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The Black Death and the Transformation of the West

The Black Death and the Transformation of the West

David Herlihy

Edited by Samuel K. Cohn, Jr.

ISBN 9780674076136

Publication date: 09/28/1997

In this small book David Herlihy makes subtle and subversive inquiries that challenge historical thinking about the Black Death. Looking beyond the view of the plague as unmitigated catastrophe, Herlihy finds evidence for its role in the advent of new population controls, the establishment of universities, the spread of Christianity, the dissemination of vernacular cultures, and even the rise of nationalism. This book, which displays a distinguished scholar's masterly synthesis of diverse materials, reveals that the Black Death can be considered the cornerstone of the transformation of Europe.

Praise

  • Herlihy proposed that the Black Death led to "the transformation of the West" and shaped crucial aspects of modern thinking and behavior. Briefly and lucidly, Herlihy argued that Europe was...locked into Malthusian stasis, with a population unable to improve its standard of living and possessed of a set of unchanging and stagnating institutions. The Black Death was to shake Europe out of its immobile lethargy and to initiate processes of renewal...Samuel Cohn's succinct introduction provides an excellent commentary on Herlihy's theses.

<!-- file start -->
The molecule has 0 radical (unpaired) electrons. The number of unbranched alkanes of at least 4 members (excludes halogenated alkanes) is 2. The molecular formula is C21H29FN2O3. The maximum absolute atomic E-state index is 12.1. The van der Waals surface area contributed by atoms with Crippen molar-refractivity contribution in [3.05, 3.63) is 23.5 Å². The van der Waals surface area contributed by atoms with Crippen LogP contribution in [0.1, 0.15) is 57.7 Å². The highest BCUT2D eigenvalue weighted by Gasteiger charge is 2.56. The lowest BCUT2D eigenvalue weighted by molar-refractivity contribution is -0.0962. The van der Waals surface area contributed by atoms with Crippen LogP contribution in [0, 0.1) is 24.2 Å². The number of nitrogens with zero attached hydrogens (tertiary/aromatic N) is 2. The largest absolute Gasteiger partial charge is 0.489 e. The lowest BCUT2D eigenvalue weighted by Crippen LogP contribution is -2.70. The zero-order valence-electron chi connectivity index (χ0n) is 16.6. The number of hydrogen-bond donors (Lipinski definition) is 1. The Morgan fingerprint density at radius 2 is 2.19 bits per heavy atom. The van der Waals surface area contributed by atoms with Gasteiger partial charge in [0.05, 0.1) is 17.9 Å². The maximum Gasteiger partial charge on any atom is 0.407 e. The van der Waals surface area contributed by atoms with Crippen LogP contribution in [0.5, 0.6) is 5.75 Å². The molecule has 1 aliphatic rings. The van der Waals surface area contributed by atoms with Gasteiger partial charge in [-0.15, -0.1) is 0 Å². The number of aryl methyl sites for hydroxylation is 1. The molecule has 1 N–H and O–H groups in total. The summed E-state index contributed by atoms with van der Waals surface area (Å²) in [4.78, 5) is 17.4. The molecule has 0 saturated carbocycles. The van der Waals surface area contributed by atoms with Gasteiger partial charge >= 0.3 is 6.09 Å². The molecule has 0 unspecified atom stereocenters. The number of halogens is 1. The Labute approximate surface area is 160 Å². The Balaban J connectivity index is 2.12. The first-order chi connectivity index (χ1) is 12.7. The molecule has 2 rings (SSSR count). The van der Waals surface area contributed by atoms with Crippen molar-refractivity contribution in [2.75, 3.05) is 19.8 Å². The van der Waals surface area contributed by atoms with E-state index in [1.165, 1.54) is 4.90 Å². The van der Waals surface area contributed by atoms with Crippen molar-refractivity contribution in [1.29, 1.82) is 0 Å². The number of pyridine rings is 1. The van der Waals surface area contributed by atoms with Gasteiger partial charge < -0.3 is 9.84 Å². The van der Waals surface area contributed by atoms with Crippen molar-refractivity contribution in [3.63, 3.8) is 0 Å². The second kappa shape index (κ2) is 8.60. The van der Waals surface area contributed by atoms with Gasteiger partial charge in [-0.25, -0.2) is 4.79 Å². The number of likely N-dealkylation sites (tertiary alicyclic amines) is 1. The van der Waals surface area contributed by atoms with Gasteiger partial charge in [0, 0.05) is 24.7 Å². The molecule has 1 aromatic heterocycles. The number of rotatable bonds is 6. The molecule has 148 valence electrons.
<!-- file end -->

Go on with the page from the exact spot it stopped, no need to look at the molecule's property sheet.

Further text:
—Andrew Wear, Times Literary Supplement

Authors

  • David Herlihy (d. 1991) was Barnaby Conrad and Mary Critchfield Keeney Professor and Professor of History at Brown University.
  • Samuel K. Cohn, Jr., is Professor of Medieval History at the University of Glasgow. Among his books are The Cult of Remembrance and the Black Death and Women in the Streets: Essays on Sex and Power in the Italian Renaissance.

Book Details

  • 128 pages
  • 0-3/8 x 5-1/2 x 8-1/4 inches
  • Harvard University Press

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